The Journal of General and Applied Microbiology
Online ISSN : 1349-8037
Print ISSN : 0022-1260
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Volume 3 , Issue 2
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  • YONOSUKE IKEDA, KUNIKO NAKAMURA, KAZUO UCHIDA, CHIYOKO ISHITANI
    Volume 3 (1957) Issue 2 Pages 93-101
    Released: August 11, 2006
    JOURNALS FREE ACCESS
    1.Improvement of kojic acid producibility through somatic recombination was attempted with the following results:
    (1) One white leucineless strong producer and three yellow lysineless weak producers were recovered from a heterozygous diploid which was produced between a white leucineless weak producer and a yellow lysineless strong producer.
    (2) One of the segregants obtained from the above mentioned diploid strain produced about fourty percent larger amount of kojic acid than the parental producer, yellow lysineless strain.
    (3) In general, the breeding effect through this process did not turn out to be so significant as expected.
    2. Protease activity of three haploid, three diploid, one triploid, and one tetraploid strains were compared by wheat bran koji method, with the result that the protease activity of two diploid and one tetraploid strains was significantly higher than any of the haploid ones.
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  • KAKUO KITAHARA, TAKICHI KANEKO, OSAMU GOTO
    Volume 3 (1957) Issue 2 Pages 102-110
    Released: August 11, 2006
    JOURNALS FREE ACCESS
    1) Sixty-four strains of hiochi-bacteria isolated from spoiled saké have been used for this research.
    2) Hiochi-bacteria have been recognized to belong to the mesophilic lactic acid bacteria. They can be divided into homofermenters and heterofermenters, and each of these two groups can be further classified by whether they demand hiochic acid or not.
    3) This system of classification of hiochi-bacteria is apparently identical with the combination of the classical systems of YAMASAKI and of TAKAHASHI, who classified by plus or minus of gas-formation, and plus or minus of growth in the media other than saké, respectively.
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  • KAKUO KITAHARA, TAKICHI KANEKO, OSAMU GOTO
    Volume 3 (1957) Issue 2 Pages 111-120
    Released: August 11, 2006
    JOURNALS FREE ACCESS
    Further examinations have been carried out for identification and classification of hiochi-bacteria, from the stand point of lactic acid-bacteriology.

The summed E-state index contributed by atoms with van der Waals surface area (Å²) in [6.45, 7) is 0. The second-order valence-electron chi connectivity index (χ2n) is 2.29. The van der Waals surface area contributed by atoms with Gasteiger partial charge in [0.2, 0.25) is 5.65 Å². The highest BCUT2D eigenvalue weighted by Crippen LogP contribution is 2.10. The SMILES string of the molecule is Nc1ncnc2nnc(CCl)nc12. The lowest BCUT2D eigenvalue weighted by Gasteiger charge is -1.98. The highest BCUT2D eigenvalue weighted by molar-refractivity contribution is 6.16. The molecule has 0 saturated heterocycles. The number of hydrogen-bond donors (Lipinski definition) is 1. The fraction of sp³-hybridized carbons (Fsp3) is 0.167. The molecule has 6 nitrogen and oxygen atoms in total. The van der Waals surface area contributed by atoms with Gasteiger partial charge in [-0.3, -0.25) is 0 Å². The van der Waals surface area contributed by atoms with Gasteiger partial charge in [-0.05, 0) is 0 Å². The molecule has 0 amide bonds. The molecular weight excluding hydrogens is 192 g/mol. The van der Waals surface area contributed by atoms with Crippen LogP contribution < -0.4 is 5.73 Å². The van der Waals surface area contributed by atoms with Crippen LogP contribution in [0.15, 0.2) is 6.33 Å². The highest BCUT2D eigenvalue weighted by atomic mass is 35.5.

The characteristics of ‘true hiochi-bacllli’, both homo- and heterofermenters, do not coincide with those of any species which have hitherto been known. So the authors have proposed the names Lactobacillus homohiochii and L. heterohiochii nov. sp. respectively.
    The 64 strains used throughout this research are classified as follows:
    Spheres: Heterofermenting D-lactic acid former.
    ....Leuconostoc mesenteroides (1 strain).
    Rods: Heterofermenting, as a rule DL-formers.
    Hiochic acid independent, xylose is fermented.
    .... Lactobacillus fermentum (4 strains).
    Hiochic acid essential, ferment only glucose and fructose.
    ....Lactobacillus heterohiochii n. sp. (44 strains)
    Homofermenting
    Hiochic acid independent, pentose-fermenting, DL-former
    ....Lactobacillus plantarum (1 strain).
    pentoses not fermented, DL+L-former
    ....Lactobacillus acidophilus (3 strains).
    Hiochic acid promotive, D+DL-formers.
    ....Lactobacillus homohiochii varieties (4 strains).
    Hiochic acid essential, D- or D+DL-formers
    ....Lactobacillus homohiochii n, sp. (7 strains).
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  • TSUTOMU SASA
    Volume 3 (1957) Issue 2 Pages 121-124
    Released: August 11, 2006
    JOURNALS FREE ACCESS
    Using Chlorella ellipsoidea as material, investigations were made to examine whether the rates of growth and photosynthesis of algal cells (in high population densities) could be accelerated by the effect of phosphorescent particles ("copper-activated Zn-Cd-S-phosphor") suspended in the medium. It was revealed that, at least with the experimental arrangement adopted, there was neither accelerating nor suppressing effect attributable to the presence of the substance.
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  • YOSHIMASA TAKAGI, KIN-ICHIRO SAKAGUCHI
    Volume 3 (1957) Issue 2 Pages 125-136
    Released: August 11, 2006
    JOURNALS FREE ACCESS